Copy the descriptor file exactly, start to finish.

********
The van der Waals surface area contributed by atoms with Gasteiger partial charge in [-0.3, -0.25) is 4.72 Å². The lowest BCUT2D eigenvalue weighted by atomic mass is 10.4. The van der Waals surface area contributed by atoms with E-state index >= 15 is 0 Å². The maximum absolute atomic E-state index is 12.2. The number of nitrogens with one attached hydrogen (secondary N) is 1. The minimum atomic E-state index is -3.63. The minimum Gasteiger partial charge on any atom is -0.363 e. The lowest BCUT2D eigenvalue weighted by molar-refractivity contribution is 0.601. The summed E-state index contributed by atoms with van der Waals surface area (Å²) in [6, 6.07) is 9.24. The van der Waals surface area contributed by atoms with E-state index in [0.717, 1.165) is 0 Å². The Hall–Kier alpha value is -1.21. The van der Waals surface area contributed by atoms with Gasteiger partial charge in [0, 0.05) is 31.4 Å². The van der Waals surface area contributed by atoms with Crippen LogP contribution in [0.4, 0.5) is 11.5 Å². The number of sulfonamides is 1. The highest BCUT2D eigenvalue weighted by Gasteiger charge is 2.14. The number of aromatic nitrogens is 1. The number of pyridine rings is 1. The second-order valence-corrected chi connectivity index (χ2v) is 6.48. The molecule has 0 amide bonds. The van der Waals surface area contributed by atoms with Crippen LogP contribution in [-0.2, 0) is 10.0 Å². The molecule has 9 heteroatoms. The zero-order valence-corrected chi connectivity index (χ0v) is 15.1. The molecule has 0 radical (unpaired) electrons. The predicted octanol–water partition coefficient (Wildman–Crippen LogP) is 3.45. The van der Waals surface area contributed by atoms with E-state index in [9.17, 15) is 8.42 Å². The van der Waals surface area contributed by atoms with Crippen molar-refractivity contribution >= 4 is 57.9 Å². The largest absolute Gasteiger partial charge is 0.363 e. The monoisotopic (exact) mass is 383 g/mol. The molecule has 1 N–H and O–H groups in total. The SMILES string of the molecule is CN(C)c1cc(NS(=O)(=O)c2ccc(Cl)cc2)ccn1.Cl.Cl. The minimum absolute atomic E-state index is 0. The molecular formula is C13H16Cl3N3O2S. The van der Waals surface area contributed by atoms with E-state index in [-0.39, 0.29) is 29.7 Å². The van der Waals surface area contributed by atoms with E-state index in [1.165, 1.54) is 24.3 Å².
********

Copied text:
The van der Waals surface area contributed by atoms with Gasteiger partial charge in [-0.3, -0.25) is 4.72 Å². The lowest BCUT2D eigenvalue weighted by atomic mass is 10.4. The van der Waals surface area contributed by atoms with E-state index >= 15 is 0 Å². The maximum absolute atomic E-state index is 12.2. The number of nitrogens with one attached hydrogen (secondary N) is 1. The minimum atomic E-state index is -3.63. The minimum Gasteiger partial charge on any atom is -0.363 e. The lowest BCUT2D eigenvalue weighted by molar-refractivity contribution is 0.601. The summed E-state index contributed by atoms with van der Waals surface area (Å²) in [6, 6.07) is 9.24. The van der Waals surface area contributed by atoms with E-state index in [0.717, 1.165) is 0 Å². The Hall–Kier alpha value is -1.21. The van der Waals surface area contributed by atoms with Gasteiger partial charge in [0, 0.05) is 31.4 Å². The van der Waals surface area contributed by atoms with Crippen LogP contribution in [0.4, 0.5) is 11.5 Å². The number of sulfonamides is 1. The highest BCUT2D eigenvalue weighted by Gasteiger charge is 2.14. The number of aromatic nitrogens is 1. The number of pyridine rings is 1. The second-order valence-corrected chi connectivity index (χ2v) is 6.48. The molecule has 0 amide bonds. The van der Waals surface area contributed by atoms with Crippen LogP contribution in [-0.2, 0) is 10.0 Å². The molecule has 9 heteroatoms. The zero-order valence-corrected chi connectivity index (χ0v) is 15.1. The molecule has 0 radical (unpaired) electrons. The predicted octanol–water partition coefficient (Wildman–Crippen LogP) is 3.45. The van der Waals surface area contributed by atoms with E-state index in [9.17, 15) is 8.42 Å². The van der Waals surface area contributed by atoms with Crippen molar-refractivity contribution >= 4 is 57.9 Å². The largest absolute Gasteiger partial charge is 0.363 e. The monoisotopic (exact) mass is 383 g/mol. The molecule has 1 N–H and O–H groups in total. The SMILES string of the molecule is CN(C)c1cc(NS(=O)(=O)c2ccc(Cl)cc2)ccn1.Cl.Cl. The minimum absolute atomic E-state index is 0. The molecular formula is C13H16Cl3N3O2S. The van der Waals surface area contributed by atoms with E-state index in [-0.39, 0.29) is 29.7 Å². The van der Waals surface area contributed by atoms with E-state index in [1.165, 1.54) is 24.3 Å².